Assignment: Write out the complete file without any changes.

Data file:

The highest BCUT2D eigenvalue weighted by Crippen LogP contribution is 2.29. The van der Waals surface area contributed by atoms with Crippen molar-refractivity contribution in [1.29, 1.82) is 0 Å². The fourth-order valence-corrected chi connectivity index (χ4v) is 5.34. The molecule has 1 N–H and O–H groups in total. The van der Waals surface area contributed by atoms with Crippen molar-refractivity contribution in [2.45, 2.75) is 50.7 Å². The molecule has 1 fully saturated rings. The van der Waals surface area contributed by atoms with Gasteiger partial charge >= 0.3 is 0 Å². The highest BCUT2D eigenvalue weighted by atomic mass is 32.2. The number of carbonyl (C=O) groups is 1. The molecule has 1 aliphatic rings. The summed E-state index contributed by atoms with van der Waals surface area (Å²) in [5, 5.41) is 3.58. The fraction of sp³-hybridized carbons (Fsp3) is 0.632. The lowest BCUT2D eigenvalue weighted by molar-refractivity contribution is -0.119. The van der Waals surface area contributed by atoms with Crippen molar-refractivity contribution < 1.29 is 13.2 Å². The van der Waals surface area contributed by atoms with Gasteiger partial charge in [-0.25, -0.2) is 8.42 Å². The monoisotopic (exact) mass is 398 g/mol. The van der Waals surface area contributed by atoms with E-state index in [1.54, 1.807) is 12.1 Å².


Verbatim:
The highest BCUT2D eigenvalue weighted by Crippen LogP contribution is 2.29. The van der Waals surface area contributed by atoms with Crippen molar-refractivity contribution in [1.29, 1.82) is 0 Å². The fourth-order valence-corrected chi connectivity index (χ4v) is 5.34. The molecule has 1 N–H and O–H groups in total. The van der Waals surface area contributed by atoms with Crippen molar-refractivity contribution in [2.45, 2.75) is 50.7 Å². The molecule has 1 fully saturated rings. The van der Waals surface area contributed by atoms with Gasteiger partial charge >= 0.3 is 0 Å². The highest BCUT2D eigenvalue weighted by atomic mass is 32.2. The number of carbonyl (C=O) groups is 1. The molecule has 1 aliphatic rings. The summed E-state index contributed by atoms with van der Waals surface area (Å²) in [5, 5.41) is 3.58. The fraction of sp³-hybridized carbons (Fsp3) is 0.632. The lowest BCUT2D eigenvalue weighted by molar-refractivity contribution is -0.119. The van der Waals surface area contributed by atoms with Crippen molar-refractivity contribution < 1.29 is 13.2 Å². The van der Waals surface area contributed by atoms with Gasteiger partial charge in [-0.25, -0.2) is 8.42 Å². The monoisotopic (exact) mass is 398 g/mol. The van der Waals surface area contributed by atoms with E-state index in [1.54, 1.807) is 12.1 Å².